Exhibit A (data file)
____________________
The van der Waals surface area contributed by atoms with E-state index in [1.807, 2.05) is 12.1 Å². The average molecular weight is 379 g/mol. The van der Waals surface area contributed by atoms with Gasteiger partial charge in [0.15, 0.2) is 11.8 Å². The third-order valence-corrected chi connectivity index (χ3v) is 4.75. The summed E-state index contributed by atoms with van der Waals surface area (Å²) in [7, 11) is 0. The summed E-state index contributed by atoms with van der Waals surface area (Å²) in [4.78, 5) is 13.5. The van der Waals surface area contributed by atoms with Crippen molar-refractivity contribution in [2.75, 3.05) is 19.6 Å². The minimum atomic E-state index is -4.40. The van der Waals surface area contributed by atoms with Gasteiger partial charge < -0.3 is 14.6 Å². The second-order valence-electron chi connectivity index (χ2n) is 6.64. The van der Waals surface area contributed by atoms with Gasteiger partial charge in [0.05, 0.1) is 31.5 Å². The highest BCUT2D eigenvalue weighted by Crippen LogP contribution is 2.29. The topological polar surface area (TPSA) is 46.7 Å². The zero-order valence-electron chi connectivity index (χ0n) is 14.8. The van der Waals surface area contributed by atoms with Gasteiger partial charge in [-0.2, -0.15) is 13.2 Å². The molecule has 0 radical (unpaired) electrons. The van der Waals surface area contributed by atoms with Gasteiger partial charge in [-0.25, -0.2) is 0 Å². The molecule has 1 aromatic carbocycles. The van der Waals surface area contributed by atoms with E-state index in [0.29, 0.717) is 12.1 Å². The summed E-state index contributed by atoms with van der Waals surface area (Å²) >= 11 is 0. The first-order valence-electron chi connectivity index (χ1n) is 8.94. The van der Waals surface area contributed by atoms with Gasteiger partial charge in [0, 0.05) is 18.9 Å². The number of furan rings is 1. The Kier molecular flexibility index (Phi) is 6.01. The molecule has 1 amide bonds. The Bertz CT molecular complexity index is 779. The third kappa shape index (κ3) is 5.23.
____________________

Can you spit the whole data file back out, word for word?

The van der Waals surface area contributed by atoms with E-state index in [1.807, 2.05) is 12.1 Å². The average molecular weight is 379 g/mol. The van der Waals surface area contributed by atoms with Gasteiger partial charge in [0.15, 0.2) is 11.8 Å². The third-order valence-corrected chi connectivity index (χ3v) is 4.75. The summed E-state index contributed by atoms with van der Waals surface area (Å²) in [7, 11) is 0. The summed E-state index contributed by atoms with van der Waals surface area (Å²) in [4.78, 5) is 13.5. The van der Waals surface area contributed by atoms with Crippen molar-refractivity contribution in [2.75, 3.05) is 19.6 Å². The minimum atomic E-state index is -4.40. The van der Waals surface area contributed by atoms with Gasteiger partial charge < -0.3 is 14.6 Å². The second-order valence-electron chi connectivity index (χ2n) is 6.64. The van der Waals surface area contributed by atoms with Gasteiger partial charge in [0.05, 0.1) is 31.5 Å². The highest BCUT2D eigenvalue weighted by Crippen LogP contribution is 2.29. The topological polar surface area (TPSA) is 46.7 Å². The zero-order valence-electron chi connectivity index (χ0n) is 14.8. The van der Waals surface area contributed by atoms with Gasteiger partial charge in [-0.2, -0.15) is 13.2 Å². The molecule has 0 radical (unpaired) electrons. The van der Waals surface area contributed by atoms with Gasteiger partial charge in [-0.25, -0.2) is 0 Å². The molecule has 1 aromatic carbocycles. The van der Waals surface area contributed by atoms with E-state index in [0.29, 0.717) is 12.1 Å². The summed E-state index contributed by atoms with van der Waals surface area (Å²) >= 11 is 0. The first-order valence-electron chi connectivity index (χ1n) is 8.94. The van der Waals surface area contributed by atoms with Gasteiger partial charge in [0, 0.05) is 18.9 Å². The number of furan rings is 1. The Kier molecular flexibility index (Phi) is 6.01. The molecule has 1 amide bonds. The Bertz CT molecular complexity index is 779. The third kappa shape index (κ3) is 5.23.